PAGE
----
On April 2, 2018, Governor Ivey championed and signed legislation creating the Alabama School of Cyber Technology and Engineering.

Based in Huntsville and scheduled to open during the fall of 2020, the school will be a destination magnet school that will also serve as the hub for computer science professional development in Alabama.

On April 30, 2018, the Attainment Committee issued the Success Plus Plan for post-secondary attainment. Based on those recommendations, Governor Ivey set the statewide post-secondary attainment goal of adding 500,000 highly-skilled Alabamians to the workforce by 2025.
To achieve that goal, and in light of the recent reauthorization by Congress of the Carl D. Perkins Career and Technical Education Act, Governor Ivey is working to increase the efficiency of our workforce development programs to meet Alabama’s growing economic demands and to incentivize more private-sector partners to offer apprenticeships.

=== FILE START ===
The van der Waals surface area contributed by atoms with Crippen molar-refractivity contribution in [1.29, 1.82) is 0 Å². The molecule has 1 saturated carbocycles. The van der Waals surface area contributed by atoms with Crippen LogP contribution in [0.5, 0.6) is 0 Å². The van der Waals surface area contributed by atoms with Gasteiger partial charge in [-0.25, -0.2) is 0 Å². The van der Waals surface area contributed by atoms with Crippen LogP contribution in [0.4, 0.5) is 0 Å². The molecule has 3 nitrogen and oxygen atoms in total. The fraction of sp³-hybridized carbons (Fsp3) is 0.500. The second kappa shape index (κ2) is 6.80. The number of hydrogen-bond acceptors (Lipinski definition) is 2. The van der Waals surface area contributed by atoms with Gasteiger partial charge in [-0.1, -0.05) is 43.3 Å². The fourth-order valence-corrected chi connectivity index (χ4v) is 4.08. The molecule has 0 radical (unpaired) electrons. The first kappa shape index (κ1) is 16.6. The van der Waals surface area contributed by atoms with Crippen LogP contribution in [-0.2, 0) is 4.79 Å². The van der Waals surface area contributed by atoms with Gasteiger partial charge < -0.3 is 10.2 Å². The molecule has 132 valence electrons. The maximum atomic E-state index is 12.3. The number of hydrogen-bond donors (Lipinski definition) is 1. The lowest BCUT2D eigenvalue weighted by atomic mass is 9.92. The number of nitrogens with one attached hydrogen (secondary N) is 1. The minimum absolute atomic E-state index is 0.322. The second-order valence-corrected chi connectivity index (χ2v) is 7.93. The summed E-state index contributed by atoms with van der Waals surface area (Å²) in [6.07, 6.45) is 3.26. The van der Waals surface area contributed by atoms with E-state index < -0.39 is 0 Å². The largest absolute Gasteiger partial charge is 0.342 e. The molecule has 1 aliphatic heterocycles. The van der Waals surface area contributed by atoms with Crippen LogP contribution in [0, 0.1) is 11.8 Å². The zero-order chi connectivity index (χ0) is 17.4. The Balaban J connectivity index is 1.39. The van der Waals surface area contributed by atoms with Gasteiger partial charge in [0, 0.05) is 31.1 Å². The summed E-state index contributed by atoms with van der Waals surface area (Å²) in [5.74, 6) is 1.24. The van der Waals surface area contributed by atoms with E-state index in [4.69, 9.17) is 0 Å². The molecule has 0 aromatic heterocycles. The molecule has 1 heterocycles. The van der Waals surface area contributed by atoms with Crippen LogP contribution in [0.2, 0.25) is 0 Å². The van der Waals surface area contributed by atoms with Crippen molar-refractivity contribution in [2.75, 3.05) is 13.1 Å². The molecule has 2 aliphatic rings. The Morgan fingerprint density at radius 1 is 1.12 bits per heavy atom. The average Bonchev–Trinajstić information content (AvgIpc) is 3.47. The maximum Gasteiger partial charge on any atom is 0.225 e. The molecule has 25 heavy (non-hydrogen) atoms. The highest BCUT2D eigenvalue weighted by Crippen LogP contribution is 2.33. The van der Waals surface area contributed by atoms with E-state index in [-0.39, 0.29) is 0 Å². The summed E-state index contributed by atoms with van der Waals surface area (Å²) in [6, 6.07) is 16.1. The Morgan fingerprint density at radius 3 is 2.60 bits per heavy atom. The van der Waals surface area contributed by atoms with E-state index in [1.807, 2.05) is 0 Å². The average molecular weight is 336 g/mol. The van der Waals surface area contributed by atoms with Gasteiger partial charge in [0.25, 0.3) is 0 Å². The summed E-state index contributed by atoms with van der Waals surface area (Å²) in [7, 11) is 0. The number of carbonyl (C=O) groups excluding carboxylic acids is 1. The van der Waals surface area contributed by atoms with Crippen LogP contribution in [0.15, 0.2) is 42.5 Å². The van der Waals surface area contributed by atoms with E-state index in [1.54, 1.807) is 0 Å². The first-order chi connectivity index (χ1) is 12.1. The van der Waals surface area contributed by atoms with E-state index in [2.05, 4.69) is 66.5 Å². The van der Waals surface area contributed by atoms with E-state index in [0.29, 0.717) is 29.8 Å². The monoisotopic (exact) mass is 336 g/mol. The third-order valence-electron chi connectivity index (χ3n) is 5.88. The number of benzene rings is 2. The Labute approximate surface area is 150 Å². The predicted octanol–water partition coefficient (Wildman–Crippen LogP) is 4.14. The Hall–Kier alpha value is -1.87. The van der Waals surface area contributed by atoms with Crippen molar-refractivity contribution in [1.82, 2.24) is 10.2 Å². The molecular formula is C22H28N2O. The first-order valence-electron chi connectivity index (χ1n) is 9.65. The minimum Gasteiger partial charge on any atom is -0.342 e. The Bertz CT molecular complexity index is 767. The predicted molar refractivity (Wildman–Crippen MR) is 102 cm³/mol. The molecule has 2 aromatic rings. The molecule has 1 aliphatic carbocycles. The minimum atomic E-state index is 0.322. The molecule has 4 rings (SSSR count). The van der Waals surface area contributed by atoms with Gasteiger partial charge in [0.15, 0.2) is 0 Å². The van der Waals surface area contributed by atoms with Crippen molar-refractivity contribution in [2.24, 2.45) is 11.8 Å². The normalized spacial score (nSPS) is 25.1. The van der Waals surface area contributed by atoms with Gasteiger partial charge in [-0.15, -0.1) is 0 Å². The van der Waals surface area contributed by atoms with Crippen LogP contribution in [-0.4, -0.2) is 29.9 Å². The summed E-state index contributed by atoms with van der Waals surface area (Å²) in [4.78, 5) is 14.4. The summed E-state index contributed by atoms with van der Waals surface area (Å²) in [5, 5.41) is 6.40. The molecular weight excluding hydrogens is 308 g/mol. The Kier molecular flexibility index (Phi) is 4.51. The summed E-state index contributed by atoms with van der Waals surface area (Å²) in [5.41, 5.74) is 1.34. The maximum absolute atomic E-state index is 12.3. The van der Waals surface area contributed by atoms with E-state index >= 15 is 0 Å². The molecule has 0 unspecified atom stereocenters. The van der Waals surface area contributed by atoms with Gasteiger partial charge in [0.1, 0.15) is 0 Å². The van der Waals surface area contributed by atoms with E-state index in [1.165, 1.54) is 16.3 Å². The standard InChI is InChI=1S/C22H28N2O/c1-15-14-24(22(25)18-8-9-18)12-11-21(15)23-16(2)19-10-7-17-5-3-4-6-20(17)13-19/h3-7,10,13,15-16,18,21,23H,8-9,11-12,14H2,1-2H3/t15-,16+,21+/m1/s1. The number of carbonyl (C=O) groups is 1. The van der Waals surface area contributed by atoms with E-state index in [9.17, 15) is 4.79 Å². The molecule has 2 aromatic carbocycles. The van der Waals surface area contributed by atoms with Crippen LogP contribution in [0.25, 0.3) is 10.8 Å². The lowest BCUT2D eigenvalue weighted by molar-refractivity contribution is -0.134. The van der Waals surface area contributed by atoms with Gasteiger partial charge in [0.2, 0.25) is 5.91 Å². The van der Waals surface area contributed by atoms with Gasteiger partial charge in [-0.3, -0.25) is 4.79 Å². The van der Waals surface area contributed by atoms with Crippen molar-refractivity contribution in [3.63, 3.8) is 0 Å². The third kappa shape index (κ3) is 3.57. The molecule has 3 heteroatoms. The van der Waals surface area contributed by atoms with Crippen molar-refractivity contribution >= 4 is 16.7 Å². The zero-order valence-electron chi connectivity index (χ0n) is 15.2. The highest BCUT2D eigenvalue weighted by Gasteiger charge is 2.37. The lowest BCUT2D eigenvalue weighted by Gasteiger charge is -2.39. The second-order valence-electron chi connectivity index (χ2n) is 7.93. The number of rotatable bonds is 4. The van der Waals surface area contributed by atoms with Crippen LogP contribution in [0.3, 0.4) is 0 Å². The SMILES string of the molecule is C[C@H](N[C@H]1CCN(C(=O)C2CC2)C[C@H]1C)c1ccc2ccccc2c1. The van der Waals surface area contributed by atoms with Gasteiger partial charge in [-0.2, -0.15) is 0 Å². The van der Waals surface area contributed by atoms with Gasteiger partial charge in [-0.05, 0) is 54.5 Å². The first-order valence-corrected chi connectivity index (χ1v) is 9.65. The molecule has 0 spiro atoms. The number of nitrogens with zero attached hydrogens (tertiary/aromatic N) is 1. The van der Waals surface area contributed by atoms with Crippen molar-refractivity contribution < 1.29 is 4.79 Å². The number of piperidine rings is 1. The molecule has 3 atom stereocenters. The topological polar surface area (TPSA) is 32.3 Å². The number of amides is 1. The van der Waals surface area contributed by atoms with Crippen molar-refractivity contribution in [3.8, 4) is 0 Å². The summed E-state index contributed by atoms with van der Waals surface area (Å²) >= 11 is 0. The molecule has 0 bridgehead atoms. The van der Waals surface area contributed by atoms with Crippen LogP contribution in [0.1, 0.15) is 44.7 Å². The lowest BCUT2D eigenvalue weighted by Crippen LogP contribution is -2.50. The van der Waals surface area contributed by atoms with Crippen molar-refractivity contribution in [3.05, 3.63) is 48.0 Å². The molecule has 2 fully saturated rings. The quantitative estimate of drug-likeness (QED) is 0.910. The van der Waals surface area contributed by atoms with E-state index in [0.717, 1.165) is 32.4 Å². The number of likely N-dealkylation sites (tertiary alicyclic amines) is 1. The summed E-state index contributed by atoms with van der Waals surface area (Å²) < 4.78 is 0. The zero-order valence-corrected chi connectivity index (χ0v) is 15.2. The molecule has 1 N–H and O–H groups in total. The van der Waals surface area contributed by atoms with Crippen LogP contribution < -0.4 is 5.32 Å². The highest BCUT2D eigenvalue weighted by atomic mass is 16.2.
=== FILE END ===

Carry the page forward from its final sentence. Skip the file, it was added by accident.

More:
The Jobs for Alabama’s Graduates (JAG) program has grown from 23 to 29 programs in 2018 alone. Ivey worked to secure a $250,000 increase in the state appropriation for JAG, which provided funds for four new programs in Tuscaloosa, Morgan County, Madison County and Wilcox County. Governor Ivey also utilized federal Workforce Innovation and Opportunity Act (WIOA) monies to establish two additional JAG programs in Geneva County and Montgomery County.

Governor Ivey said that she is happy with the progress thus far, but plans to further work toward these goals and continue to strive for improvement in Alabama’s education system.

Gov. Ivey inherited one of the worst educational systems in the country. Gov. Robert Bentley (R) admitted to the state’s economic development association that: “Our schools suck.” But struggled to roll out a plan to change that. Ivey is a former educator who has worked in the classroom.